Sunday, April 27, 2008


A little known fact about me is that bridges scare the s**t out of me. By foot or on a bike isn’t so bad - my mind tells me I have some level of control should things go terribly wrong; by train or as a passenger in a car is ok - I have no control but I can close my eyes and pretend I’m somewhere else; but driving across a bridge gets my heart beating pretty fast – I should be in control but I never feel like I am. It’s not a particularly debilitating phobia, I don’t go out my way to avoid crossing bridges. But the shorter the better as far as I’m concerned...

So this morning, after standing on the beach for several minutes staring at the Chesapeake Bay Bridge-Tunnel, I scanned the map I’d pulled from a visitor's guide in search of an alternate route north. I wouldn’t mind but I’d been feeling so chilled out. I'd just had the best nights sleep in about a month, followed by a lovely stroll along the oceanfront (I miss the ocean!). But now I was telling myself to take deep breaths. Oh I knew I was going to take the bridge - it had been part of my plan for making my way leisurely from Lynchburg, after the race yesterday, to DC, in time for a work related dinner Monday evening. But for some reason despite the obvious scale of the map I’d looked at when vaguely planning the route last week, it just hadn’t hit me quite how long this bridge-tunnel combination was. I had pictured the Golden Gate Bridge, not The-Longest-Bridge-Tunnel-in-The-World.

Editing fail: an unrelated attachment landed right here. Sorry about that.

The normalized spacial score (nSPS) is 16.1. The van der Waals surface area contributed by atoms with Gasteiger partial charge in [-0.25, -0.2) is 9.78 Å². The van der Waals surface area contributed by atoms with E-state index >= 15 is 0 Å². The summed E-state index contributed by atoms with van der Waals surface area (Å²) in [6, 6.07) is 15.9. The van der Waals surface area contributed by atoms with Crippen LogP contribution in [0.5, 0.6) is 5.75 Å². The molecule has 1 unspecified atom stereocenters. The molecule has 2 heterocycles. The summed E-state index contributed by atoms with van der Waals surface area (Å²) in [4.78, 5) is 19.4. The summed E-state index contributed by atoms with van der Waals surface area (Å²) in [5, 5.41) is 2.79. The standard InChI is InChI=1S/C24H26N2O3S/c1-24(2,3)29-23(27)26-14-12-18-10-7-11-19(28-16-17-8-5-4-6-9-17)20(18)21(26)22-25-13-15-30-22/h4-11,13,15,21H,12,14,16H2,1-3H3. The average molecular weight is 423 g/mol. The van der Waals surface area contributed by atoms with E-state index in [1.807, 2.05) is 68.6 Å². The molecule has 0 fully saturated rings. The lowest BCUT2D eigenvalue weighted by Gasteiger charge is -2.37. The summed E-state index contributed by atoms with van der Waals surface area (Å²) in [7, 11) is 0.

This is a bad idea...

It's quite the engineering feat. Initially constructed as a 2-lane series of bridges, each a couple of miles long, linked by two mile-long tunnels, it opened to traffic in the mid 1960's. Thirty years later a series of parallel bridges were constructed to accommodate the ever-increasing traffic. I think that was the most unsettling part of it, being able to see the bridges alongside. Not only did I feel like I was wobbling along 60 feet above the sea, but every so often I would glance across to the south-bound lane and all I could see was swaying concrete piles supporting the trestles. The fact that I was travelling north on the older bridges just added to the fun.

In case I hadn't enough excitement for one day - I ended it by travelling across the Bay Bridge into Annapolis. Even though it was a fraction of the distance it was every bit as nervewracking given the heavy rain and numerous warning signs reading “uneven pavement” and “steel plates”.

Give me 8000ft of elevation gain and loss on two feet any day!

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